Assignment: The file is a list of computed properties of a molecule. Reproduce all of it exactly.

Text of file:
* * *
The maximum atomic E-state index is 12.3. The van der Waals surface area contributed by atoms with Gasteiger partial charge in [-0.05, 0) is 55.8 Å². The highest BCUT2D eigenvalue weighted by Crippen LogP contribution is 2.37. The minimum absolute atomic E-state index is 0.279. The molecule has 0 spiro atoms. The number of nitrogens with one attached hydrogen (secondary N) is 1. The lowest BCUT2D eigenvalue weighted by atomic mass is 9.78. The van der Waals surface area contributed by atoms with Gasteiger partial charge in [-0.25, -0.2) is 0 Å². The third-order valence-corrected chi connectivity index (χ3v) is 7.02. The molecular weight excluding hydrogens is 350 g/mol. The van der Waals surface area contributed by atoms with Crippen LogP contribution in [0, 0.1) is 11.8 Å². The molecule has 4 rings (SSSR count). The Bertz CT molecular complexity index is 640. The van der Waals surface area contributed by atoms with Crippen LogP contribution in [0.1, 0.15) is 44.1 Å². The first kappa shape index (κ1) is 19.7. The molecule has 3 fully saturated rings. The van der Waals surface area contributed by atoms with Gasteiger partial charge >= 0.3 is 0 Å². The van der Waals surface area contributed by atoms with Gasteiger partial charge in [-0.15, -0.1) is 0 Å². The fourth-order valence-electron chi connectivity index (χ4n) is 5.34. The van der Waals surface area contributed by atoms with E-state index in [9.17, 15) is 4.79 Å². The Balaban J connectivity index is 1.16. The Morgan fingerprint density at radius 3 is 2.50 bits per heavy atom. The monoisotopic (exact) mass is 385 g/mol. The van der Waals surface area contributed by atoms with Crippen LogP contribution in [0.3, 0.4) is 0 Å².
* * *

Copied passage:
The maximum atomic E-state index is 12.3. The van der Waals surface area contributed by atoms with Gasteiger partial charge in [-0.05, 0) is 55.8 Å². The highest BCUT2D eigenvalue weighted by Crippen LogP contribution is 2.37. The minimum absolute atomic E-state index is 0.279. The molecule has 0 spiro atoms. The number of nitrogens with one attached hydrogen (secondary N) is 1. The lowest BCUT2D eigenvalue weighted by atomic mass is 9.78. The van der Waals surface area contributed by atoms with Gasteiger partial charge in [-0.25, -0.2) is 0 Å². The third-order valence-corrected chi connectivity index (χ3v) is 7.02. The molecular weight excluding hydrogens is 350 g/mol. The van der Waals surface area contributed by atoms with Crippen LogP contribution in [0, 0.1) is 11.8 Å². The molecule has 4 rings (SSSR count). The Bertz CT molecular complexity index is 640. The van der Waals surface area contributed by atoms with Crippen LogP contribution in [0.1, 0.15) is 44.1 Å². The first kappa shape index (κ1) is 19.7. The molecule has 3 fully saturated rings. The van der Waals surface area contributed by atoms with Gasteiger partial charge >= 0.3 is 0 Å². The van der Waals surface area contributed by atoms with Gasteiger partial charge in [-0.15, -0.1) is 0 Å². The fourth-order valence-electron chi connectivity index (χ4n) is 5.34. The van der Waals surface area contributed by atoms with E-state index in [9.17, 15) is 4.79 Å². The Balaban J connectivity index is 1.16. The Morgan fingerprint density at radius 3 is 2.50 bits per heavy atom. The monoisotopic (exact) mass is 385 g/mol. The van der Waals surface area contributed by atoms with Crippen LogP contribution in [0.3, 0.4) is 0 Å².